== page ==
I begin typing this post after finishing my one and only final (Web Design, the one final I couldn’t skip… yeah, I’m salty about it too). It’s quiet right now, and all I can hear are the sounds of people typing the final essay question. This class was first period on blue days – a dull slog of a class, saved only by the fact that the subject matter is interesting and allows me to stretch my creative muscles.
Currently, I’m not sure if I’m allowed to be doing anything that doesn’t directly connect to the final. If my teacher notices me typing on WordPress, I will explain that I have already submitted my final so there’s no way I’m cheating, but who knows? I still have a little less than an hour to go in this finals period, and I would rather be working on this blog post than sitting here staring at an empty screen. For today, I’ll ask forgiveness rather than permission.
After this, I’ll walk outside in the spitting rain to the library parking lot, where the red Mustang convertible my grandma gifted me before moving to Vegas is parked. I didn’t do the best parking job, so I’m somewhat concerned it’ll be difficult to pull out again. It’s hard not to worry about this fact, as driving tends to stir up my anxiety something fierce. It’ll probably be fine, as it’s been a while since I royally screwed up pulling out of a parking spot, but then again, who knows?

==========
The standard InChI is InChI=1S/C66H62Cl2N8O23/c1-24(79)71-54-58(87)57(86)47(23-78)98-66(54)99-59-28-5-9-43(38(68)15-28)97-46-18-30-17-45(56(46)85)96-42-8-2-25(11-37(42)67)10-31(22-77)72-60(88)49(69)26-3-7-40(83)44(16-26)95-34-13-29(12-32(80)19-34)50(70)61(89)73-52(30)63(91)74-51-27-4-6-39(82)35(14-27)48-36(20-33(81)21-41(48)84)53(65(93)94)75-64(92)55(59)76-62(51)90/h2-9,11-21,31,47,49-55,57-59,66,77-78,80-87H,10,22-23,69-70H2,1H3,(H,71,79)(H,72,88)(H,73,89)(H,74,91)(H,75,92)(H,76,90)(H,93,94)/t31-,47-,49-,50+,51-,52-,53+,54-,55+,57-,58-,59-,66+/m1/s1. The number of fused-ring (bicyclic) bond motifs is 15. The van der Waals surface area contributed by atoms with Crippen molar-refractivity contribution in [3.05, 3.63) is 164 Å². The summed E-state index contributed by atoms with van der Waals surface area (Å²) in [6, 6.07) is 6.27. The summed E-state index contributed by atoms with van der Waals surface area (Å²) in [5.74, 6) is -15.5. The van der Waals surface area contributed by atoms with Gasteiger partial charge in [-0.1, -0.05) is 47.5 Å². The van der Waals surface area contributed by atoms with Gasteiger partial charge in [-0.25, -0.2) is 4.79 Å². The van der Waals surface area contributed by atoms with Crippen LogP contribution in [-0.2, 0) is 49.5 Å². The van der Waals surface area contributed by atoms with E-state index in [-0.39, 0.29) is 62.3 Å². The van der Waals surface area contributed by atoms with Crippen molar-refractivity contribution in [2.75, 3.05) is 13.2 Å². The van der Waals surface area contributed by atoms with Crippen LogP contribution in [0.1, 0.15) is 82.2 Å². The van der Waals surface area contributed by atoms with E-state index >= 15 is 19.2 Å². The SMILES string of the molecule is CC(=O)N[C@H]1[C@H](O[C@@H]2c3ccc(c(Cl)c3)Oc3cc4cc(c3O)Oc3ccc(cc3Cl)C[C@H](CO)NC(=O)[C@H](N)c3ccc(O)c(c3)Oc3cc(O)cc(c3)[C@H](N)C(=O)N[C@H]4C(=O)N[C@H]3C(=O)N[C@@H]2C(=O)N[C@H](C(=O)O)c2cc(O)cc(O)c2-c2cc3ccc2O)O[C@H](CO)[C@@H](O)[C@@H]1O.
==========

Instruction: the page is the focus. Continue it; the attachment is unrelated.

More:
These are the thoughts travelling through my mind during my last period of high school, ever. After today, I won’t be returning to this school in the same way again. I’ve already cleaned out my locker. Last night, I sent emails to all of my favorite teachers thanking them. In my closet, there’s a plastic bag with a cap and a gold stole. Hanging in the doorway of the guest room is my gown – Carmel blue, the same color mom wanted her car to be so she could decorate it for marching competitions.
This is it. After this, there’s nothing else. There’s graduation, I guess, and senior night, but neither of those things capture the daily feeling of being a student at Carmel High School.
I can pass by the newspaper room one more time, maybe even step inside, but it won’t carry the same low, constant level of stress. I won’t ever again sit at those frustratingly complicated apple computers and work on a spread design. Never again will I comment on how stuffy it gets when you pack a newspaper room full of stressed editors as the time ticks ever closer to their deadline.
I’ll probably walk over to the band hall before I leave one last time. It’s a little out of my way, but it seems only right for the hallway outside the band room, the one I’ve made my second home. I’ve spent hours there, sitting against the wall. We’ve accidentally spilled tea on that floor so many times. We’ve eaten meals, shared jokes, slept, colored, studied, listened to music, read… lived there. I’m not concerned that after my class leaves this hallway will be bare. I imagine there will be band kids making that hall their living room for years to come, possibly until the end of time, who knows? But I won’t be one of those band kids anymore.